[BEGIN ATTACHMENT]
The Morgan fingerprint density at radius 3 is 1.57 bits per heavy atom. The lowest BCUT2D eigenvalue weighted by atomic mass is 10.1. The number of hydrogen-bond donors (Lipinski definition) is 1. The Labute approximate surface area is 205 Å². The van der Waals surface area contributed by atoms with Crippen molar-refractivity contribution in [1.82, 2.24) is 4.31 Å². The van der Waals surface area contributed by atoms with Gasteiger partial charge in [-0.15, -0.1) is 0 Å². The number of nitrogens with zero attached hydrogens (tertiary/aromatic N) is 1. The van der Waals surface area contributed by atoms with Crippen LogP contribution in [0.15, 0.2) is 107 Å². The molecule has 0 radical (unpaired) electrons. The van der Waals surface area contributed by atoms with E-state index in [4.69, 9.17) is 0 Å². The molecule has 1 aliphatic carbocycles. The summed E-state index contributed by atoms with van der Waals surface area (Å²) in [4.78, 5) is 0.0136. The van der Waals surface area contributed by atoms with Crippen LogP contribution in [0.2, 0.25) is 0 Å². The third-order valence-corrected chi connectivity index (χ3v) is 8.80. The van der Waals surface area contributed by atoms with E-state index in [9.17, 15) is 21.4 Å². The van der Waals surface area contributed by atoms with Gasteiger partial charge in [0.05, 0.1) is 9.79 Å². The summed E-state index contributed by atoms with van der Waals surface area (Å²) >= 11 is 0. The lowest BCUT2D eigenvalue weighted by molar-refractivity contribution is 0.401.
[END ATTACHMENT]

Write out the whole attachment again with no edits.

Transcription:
The Morgan fingerprint density at radius 3 is 1.57 bits per heavy atom. The lowest BCUT2D eigenvalue weighted by atomic mass is 10.1. The number of hydrogen-bond donors (Lipinski definition) is 1. The Labute approximate surface area is 205 Å². The van der Waals surface area contributed by atoms with Crippen molar-refractivity contribution in [1.82, 2.24) is 4.31 Å². The van der Waals surface area contributed by atoms with Gasteiger partial charge in [-0.15, -0.1) is 0 Å². The number of nitrogens with zero attached hydrogens (tertiary/aromatic N) is 1. The van der Waals surface area contributed by atoms with Crippen LogP contribution in [0.15, 0.2) is 107 Å². The molecule has 0 radical (unpaired) electrons. The van der Waals surface area contributed by atoms with E-state index in [4.69, 9.17) is 0 Å². The molecule has 1 aliphatic carbocycles. The summed E-state index contributed by atoms with van der Waals surface area (Å²) in [4.78, 5) is 0.0136. The van der Waals surface area contributed by atoms with Crippen LogP contribution in [0.2, 0.25) is 0 Å². The third-order valence-corrected chi connectivity index (χ3v) is 8.80. The van der Waals surface area contributed by atoms with E-state index in [9.17, 15) is 21.4 Å². The van der Waals surface area contributed by atoms with Gasteiger partial charge in [0.05, 0.1) is 9.79 Å². The summed E-state index contributed by atoms with van der Waals surface area (Å²) >= 11 is 0. The lowest BCUT2D eigenvalue weighted by molar-refractivity contribution is 0.401.